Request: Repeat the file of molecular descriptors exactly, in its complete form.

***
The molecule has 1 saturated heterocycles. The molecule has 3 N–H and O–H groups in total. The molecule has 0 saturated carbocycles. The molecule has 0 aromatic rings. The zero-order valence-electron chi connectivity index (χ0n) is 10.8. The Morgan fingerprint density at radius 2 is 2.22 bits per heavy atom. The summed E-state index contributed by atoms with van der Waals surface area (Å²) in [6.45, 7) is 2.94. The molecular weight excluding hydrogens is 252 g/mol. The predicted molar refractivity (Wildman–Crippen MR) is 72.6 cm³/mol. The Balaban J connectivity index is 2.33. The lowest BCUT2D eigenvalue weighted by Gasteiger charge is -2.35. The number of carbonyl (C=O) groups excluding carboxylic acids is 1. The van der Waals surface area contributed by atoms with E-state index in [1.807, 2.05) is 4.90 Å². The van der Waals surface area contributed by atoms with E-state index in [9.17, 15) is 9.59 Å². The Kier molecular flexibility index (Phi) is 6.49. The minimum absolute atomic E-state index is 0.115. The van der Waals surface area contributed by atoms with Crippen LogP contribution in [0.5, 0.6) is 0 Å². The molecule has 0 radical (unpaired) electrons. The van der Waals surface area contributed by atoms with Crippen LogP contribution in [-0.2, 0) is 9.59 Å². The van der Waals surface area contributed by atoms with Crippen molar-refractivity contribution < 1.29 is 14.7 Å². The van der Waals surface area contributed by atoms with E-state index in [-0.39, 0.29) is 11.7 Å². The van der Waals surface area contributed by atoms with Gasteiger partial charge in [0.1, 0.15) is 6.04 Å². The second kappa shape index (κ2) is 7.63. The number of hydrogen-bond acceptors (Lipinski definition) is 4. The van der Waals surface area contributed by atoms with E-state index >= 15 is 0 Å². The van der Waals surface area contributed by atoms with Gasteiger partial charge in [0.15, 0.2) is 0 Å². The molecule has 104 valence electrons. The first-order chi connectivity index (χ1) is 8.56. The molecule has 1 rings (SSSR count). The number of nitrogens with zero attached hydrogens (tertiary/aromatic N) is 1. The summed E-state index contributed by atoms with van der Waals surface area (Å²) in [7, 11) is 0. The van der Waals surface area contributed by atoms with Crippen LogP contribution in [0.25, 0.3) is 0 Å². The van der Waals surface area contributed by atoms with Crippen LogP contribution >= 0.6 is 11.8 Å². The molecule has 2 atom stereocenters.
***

The molecule has 1 saturated heterocycles. The molecule has 3 N–H and O–H groups in total. The molecule has 0 saturated carbocycles. The molecule has 0 aromatic rings. The zero-order valence-electron chi connectivity index (χ0n) is 10.8. The Morgan fingerprint density at radius 2 is 2.22 bits per heavy atom. The summed E-state index contributed by atoms with van der Waals surface area (Å²) in [6.45, 7) is 2.94. The molecular weight excluding hydrogens is 252 g/mol. The predicted molar refractivity (Wildman–Crippen MR) is 72.6 cm³/mol. The Balaban J connectivity index is 2.33. The lowest BCUT2D eigenvalue weighted by Gasteiger charge is -2.35. The number of carbonyl (C=O) groups excluding carboxylic acids is 1. The van der Waals surface area contributed by atoms with E-state index in [1.807, 2.05) is 4.90 Å². The van der Waals surface area contributed by atoms with E-state index in [9.17, 15) is 9.59 Å². The Kier molecular flexibility index (Phi) is 6.49. The minimum absolute atomic E-state index is 0.115. The van der Waals surface area contributed by atoms with Crippen LogP contribution in [0.5, 0.6) is 0 Å². The molecule has 0 radical (unpaired) electrons. The van der Waals surface area contributed by atoms with Crippen LogP contribution in [-0.2, 0) is 9.59 Å². The van der Waals surface area contributed by atoms with Crippen molar-refractivity contribution < 1.29 is 14.7 Å². The van der Waals surface area contributed by atoms with E-state index in [-0.39, 0.29) is 11.7 Å². The van der Waals surface area contributed by atoms with Gasteiger partial charge in [0.1, 0.15) is 6.04 Å². The second kappa shape index (κ2) is 7.63. The number of hydrogen-bond acceptors (Lipinski definition) is 4. The van der Waals surface area contributed by atoms with E-state index >= 15 is 0 Å². The van der Waals surface area contributed by atoms with Gasteiger partial charge in [0.15, 0.2) is 0 Å². The molecule has 104 valence electrons. The first-order chi connectivity index (χ1) is 8.56. The molecule has 1 rings (SSSR count). The number of nitrogens with zero attached hydrogens (tertiary/aromatic N) is 1. The summed E-state index contributed by atoms with van der Waals surface area (Å²) in [7, 11) is 0. The van der Waals surface area contributed by atoms with Crippen LogP contribution in [0.25, 0.3) is 0 Å². The van der Waals surface area contributed by atoms with Crippen LogP contribution >= 0.6 is 11.8 Å². The molecule has 2 atom stereocenters.